Monday, January 07, 2008

Sharing Nugget #62

#62: Reflections for Internship

Here is a reflection entry I submitted for my internship report.

The main bulk of my experience comes from handling Normal Technical Students from Bukit Batok Sec Sch and Hilllgrove Sec Sch. I learnt that these youths are the outcast of the mainstream education system. They are considered deviants. Teachers assigned to these classes have a hard time, and most of them give up on reaching out to these students. After taking them for a few classes, I understand why. These students have very short attention span, and are generally more mischievous than their peers in other streams. Some are painfully more childish in mentality than others. They are not motivated, often get into trouble and bask in deviant behavior. Undesirably language is a norm and there is no respect for teachers to be found in them. They have limited interest in academics, and often play truant.

With such a bunch of students, how do teachers reach out to them? This is a critical issue because if they are not engaged and shown the acceptable norms of society and the consequences of their deviant behavior, these students will face tremendous hardships later in life, and some of them might pose a threat to the stability of society. Someone has to teach them the social skills, or show them a way where they can be constructive members of the community. Also, the aim must not be to make them conformists; rather, the aim is to show them the routes to a better life. I believe this is where we SEL trainers come in. MOE has allocated schools a budget to tap into the competitive market of SEL training providers. I must admit that although I have seen a few inspiring teachers around, many are simply ill-equipped to impact life skills to students. For example, my younger sister told me about her teacher who grabbed her diary and read it aloud the class, causing her great embarrassment. I believe that it is a fair decision, in the face of mounting difficulties of reaching out to these students, to give the SEL trainers a try at taking on this issue.

This is the attitude I adopted going into the program. I wanted to help, to motivate, to inspire, to make a difference. I came into the program feeling motivated – wanting to reach out to these students. However, despite coming from a neighborhood school and having had deviant youths as friends in the past, I find it difficult to reach out to them and make an impact. I feel drained after a few lessons. I find it hard to deliver the entire lesson plan because most of the time spent is on crowd control. However, despite all the heartache, frustration and exhaustion, I did learn that they do respond to some methods of reaching out to them.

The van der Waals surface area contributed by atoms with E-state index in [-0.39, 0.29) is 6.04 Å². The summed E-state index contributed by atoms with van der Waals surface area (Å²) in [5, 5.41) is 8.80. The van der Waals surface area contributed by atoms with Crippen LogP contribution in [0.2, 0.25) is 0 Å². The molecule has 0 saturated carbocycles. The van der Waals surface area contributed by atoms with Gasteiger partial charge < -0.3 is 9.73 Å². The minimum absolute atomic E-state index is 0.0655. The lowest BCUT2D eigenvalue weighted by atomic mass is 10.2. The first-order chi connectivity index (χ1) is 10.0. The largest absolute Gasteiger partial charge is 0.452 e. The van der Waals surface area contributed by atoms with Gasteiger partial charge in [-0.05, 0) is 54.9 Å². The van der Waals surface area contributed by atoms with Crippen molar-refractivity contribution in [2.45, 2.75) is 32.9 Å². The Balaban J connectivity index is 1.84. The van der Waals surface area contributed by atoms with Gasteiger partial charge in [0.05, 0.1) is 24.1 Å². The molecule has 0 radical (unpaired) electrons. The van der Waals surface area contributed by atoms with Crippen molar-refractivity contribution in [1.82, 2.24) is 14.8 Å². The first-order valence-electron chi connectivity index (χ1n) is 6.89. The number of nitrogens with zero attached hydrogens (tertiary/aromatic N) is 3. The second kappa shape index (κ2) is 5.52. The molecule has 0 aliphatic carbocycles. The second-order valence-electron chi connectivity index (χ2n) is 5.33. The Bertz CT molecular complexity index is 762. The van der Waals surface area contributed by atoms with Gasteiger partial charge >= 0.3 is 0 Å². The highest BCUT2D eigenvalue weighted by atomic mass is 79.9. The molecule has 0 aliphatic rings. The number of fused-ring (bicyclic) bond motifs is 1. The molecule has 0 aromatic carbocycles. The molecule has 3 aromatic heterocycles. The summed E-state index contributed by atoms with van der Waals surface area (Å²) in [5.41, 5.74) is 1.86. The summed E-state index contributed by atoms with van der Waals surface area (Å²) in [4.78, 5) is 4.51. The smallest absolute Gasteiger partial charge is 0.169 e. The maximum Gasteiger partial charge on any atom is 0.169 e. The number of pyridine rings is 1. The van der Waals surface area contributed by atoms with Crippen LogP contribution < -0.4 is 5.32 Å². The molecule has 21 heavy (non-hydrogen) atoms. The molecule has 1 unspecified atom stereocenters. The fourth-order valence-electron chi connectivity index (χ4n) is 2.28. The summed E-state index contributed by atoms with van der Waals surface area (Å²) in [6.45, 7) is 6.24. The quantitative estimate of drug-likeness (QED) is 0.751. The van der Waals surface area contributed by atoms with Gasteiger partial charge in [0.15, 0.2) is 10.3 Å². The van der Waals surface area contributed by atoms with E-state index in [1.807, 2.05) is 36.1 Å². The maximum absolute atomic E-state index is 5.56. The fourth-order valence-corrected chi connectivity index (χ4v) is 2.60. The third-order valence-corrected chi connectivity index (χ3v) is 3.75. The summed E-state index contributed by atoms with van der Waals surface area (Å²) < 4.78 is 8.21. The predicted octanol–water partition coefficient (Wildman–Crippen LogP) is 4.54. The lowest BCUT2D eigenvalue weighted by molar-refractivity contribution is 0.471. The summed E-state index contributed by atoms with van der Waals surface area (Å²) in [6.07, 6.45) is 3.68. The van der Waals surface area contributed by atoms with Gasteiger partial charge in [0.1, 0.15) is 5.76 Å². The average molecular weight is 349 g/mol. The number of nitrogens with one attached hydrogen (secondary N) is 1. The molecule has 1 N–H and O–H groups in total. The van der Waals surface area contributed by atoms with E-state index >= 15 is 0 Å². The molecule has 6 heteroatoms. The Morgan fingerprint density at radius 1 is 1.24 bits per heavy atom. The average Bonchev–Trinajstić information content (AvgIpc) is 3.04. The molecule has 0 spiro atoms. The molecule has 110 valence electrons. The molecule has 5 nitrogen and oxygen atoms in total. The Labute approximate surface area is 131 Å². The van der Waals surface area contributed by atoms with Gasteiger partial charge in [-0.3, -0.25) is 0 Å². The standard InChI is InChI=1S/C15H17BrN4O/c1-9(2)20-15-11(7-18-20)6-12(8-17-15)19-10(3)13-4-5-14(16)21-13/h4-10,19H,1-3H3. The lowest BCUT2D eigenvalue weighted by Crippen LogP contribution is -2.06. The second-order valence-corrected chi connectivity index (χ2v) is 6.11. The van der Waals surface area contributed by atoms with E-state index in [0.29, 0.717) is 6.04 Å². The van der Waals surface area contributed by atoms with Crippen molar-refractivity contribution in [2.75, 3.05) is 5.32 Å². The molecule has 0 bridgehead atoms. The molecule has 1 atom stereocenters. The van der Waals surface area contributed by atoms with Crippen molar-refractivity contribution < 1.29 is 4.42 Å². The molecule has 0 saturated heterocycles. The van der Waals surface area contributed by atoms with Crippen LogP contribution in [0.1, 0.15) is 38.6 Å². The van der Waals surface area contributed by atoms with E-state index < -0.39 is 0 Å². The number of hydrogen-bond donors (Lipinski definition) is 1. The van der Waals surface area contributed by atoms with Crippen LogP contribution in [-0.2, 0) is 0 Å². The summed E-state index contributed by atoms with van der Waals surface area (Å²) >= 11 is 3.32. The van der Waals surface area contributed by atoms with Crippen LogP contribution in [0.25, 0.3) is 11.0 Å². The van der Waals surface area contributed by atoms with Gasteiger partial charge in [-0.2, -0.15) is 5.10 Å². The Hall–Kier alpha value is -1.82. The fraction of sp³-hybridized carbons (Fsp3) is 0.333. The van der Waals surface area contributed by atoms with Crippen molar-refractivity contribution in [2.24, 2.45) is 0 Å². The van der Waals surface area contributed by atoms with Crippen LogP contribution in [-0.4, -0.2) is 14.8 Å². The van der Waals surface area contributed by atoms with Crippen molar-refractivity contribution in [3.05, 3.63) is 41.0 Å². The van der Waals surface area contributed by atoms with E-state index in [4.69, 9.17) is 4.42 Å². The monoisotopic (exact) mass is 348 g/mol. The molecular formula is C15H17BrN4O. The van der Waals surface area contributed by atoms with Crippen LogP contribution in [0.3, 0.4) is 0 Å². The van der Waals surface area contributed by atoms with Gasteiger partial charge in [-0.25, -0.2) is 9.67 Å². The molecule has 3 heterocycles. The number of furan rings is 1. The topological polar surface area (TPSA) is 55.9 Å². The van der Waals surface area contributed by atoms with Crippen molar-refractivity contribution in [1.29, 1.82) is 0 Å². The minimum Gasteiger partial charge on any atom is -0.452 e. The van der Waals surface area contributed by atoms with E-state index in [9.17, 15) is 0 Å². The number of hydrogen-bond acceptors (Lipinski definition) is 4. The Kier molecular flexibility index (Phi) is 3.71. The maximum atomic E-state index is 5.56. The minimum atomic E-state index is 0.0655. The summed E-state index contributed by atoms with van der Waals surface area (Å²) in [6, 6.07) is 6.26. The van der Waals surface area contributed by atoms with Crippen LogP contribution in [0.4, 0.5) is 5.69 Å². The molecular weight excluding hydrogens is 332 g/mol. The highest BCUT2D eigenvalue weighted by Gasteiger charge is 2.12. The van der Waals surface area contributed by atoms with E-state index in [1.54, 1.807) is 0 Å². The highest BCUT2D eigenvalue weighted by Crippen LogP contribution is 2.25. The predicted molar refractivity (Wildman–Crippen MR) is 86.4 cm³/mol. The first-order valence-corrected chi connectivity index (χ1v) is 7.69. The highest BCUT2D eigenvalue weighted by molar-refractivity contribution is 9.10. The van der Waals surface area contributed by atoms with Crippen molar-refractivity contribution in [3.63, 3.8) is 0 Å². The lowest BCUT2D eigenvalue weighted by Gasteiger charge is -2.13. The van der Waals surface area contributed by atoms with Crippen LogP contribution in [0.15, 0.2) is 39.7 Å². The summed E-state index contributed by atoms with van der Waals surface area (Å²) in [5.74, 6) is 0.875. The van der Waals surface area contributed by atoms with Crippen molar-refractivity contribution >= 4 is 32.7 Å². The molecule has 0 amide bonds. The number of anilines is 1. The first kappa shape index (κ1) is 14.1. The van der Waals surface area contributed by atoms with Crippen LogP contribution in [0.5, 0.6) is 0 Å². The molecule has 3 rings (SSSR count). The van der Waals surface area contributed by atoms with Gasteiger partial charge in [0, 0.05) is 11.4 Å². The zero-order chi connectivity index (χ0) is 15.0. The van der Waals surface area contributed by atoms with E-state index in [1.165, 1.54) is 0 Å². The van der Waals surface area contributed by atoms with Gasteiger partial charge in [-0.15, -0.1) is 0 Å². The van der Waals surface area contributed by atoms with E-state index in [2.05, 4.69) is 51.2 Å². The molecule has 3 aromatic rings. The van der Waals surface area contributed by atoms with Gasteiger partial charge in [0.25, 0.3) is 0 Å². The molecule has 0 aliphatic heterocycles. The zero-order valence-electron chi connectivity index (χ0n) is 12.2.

Firstly, they love to play. Be it sports or simple games – whatever takes them out of them classroom – they love it. If the game is interesting enough, most of them are willing to settle down and listen to the rules and participate. While we avoid conventional sports and games like soccer or basketball, they do respond to games like dodgeball and Frisbee. In themselves, these activities can be used as mediums to teach new skills and get them out of their comfort zones, or a reward for participation in drier lessons.

Secondly, they are very hands-on people. Some of them have high energy levels – which may be a reason for the short attention span in class - while others will also prefer to participate in physical activities rather than attend a passive lesson. For example, even the boys loved the baking classes. I can see them being excited about making puffs and pastries! Likewise, a survival skills lesson generates more excitement for them if they are able to experience physically how to build a shelter etc. Thus, a way to engage them is to get them to participate hands-on.

Thirdly, they hate to be lectured. Thus, it is difficult to teach anything in the classroom setting. Our usual methods of a reflection or discussion during an activity work for a portion of students. But there are some others who simply tune out. However, I observed that these students do pick up lessons in other ways. And these ways are usually more subtle. For example, when playing a game of soccer with them, my behavior on the pitch, and off it, serves as a role model for them. For example, one of them commented to another that even the teacher (me) do not do this or that, so they should not too. This role modeling might not yield the desired results in the limited time afforded by the schools, but it is an effective means that deserves more attention.

Lastly, many respond to being treated as friends or matured youths, rather than being talked down to. Trainers who befriend the students receive much more respect and attention and thus find it easier to impact wisdom. However this requires commitment, patience and dedication. If someone cares, they will respond.

As such, I believe that if an SEL program contains the few points above, it will certainly receive a better respond from the students. This will allow trainers to better deliver the social-emotional skills to those students who need it. This internship experience has shown me a side of society and the educational system that remains a constant social issue that needs to be addressed. It has given me a good glimpse of the harsher side of a teaching career. Now, I can make a more informed decision should I decide, one day, to become a teacher.


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